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By Ella Mitchell, Contributing News Editor • June 14, 2024

Milken launches podcast to increase awareness of moral injury in health care

Hatchet File Photo: Raphael Kellner | Staff Photographer
Cars pass by the Milken Institute School of Public Health.

Updated: May 17, 2024, at 12:25 p.m.

The Fitzhugh Mullan Institute for Health Workforce Equity, which is based out of the Milken Institute School of Public Health, started releasing a six-part podcast series about burnout and “moral injury” in the health care system at the beginning of May. 

Moral Injury of Healthcare co-founder Wendy Dean hosts the podcast, Confronting Burnout and Moral Injury in Healthcare, which features talks with various health care professionals. The podcast marks the two-year milestone of an ongoing three-year research project by the Mullan Institute and its partners called Workplace Change Collaborative, which aims to explore the causes and potential solutions to moral injury in health care workers.

The term “moral injury” has recently risen to prominence in current discussions about wellness among health care workers due to the burdens faced during the pandemic. Dean said burnout can be characterized as chronic exhaustion due to overworking, but moral injury occurs when an individual is forced to act against their own moral code like when they cannot provide care to a patient because they can’t pay. 

Dean said moral injury in health care is widespread, especially in the wake of the COVID-19 pandemic, when hospitals were so inundated with patients that it was not possible to deliver adequate care to all of them. She said moral injury is causing an ongoing mass departure of health care workers.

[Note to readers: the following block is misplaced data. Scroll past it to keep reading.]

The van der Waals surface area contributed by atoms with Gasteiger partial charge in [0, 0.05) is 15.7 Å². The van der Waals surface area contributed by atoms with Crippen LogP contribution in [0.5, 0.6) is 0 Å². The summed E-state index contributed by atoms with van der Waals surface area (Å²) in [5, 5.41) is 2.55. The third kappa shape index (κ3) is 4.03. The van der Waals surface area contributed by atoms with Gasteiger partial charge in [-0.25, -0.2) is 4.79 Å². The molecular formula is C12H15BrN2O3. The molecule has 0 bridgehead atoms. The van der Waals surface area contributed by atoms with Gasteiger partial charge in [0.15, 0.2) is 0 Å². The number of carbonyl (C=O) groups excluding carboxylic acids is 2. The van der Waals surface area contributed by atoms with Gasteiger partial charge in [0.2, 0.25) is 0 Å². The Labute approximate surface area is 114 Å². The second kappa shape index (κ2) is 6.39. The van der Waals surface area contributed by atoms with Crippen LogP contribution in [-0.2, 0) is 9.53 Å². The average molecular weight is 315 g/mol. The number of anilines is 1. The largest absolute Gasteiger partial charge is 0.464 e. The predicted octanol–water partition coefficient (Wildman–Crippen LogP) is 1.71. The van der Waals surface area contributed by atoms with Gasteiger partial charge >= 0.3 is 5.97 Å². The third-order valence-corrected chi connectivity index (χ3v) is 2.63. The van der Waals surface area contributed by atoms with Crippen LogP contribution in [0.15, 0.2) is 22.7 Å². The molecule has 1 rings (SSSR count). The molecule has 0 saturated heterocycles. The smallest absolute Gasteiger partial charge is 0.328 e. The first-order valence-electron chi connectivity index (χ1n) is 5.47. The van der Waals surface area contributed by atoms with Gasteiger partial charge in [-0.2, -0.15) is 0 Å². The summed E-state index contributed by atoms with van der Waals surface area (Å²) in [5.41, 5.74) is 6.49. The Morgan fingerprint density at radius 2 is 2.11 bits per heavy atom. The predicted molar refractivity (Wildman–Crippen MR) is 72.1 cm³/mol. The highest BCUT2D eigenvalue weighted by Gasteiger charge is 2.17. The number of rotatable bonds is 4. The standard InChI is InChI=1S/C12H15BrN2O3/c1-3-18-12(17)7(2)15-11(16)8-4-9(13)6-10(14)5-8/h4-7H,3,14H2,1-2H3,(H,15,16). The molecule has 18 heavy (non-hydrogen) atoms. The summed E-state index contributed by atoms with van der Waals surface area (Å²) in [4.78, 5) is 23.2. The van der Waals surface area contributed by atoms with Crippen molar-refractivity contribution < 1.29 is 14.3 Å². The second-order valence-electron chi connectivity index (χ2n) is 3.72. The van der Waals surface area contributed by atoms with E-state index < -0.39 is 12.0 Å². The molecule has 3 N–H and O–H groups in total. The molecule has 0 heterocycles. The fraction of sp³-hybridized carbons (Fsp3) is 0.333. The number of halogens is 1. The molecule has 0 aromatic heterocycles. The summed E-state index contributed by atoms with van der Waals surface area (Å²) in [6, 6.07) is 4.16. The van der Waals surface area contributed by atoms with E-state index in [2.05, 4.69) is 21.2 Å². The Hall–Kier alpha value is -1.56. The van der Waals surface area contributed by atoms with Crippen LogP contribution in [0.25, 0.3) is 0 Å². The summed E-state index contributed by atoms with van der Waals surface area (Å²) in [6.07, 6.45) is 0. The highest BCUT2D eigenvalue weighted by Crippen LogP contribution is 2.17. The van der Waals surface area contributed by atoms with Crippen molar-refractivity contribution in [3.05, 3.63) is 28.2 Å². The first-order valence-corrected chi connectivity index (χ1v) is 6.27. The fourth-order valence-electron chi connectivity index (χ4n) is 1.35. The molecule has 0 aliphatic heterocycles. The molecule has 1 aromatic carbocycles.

“Between 2021 and 2022 — like a 15 month span — 142,000 health care workers left,” Dean said. “Half of them were physicians. That is a lot, and that exodus is continuing.”

Health care professionals faced increased moral injury during the pandemic because they were unable to treat all patients as hospitals were overrun. After the pandemic, medical residents have increasingly started unionizing due to burnout and harder working conditions they faced. 

Dean said the podcast, funded by a $6 million grant awarded by the Health Resources and Services Administration, increases awareness of the project’s findings, especially the role moral injury currently plays in the ongoing departure of health care workers.

“Over the past two years, we have been tasked with supporting 44 grantees who are looking at strategies to address burnout and resilience in health care,” Dean said. “So looking at their work, seeing what they’re finding, and then thinking about the national framework that we were also tasked with delivering, how do burnout and moral injury fit together?”

Dean said insurers who cannot cover necessary medical care because patients cannot afford it may suffer from moral injury. She said nurses in understaffed hospitals may blame themselves for being unable to provide each of their patients with adequate care.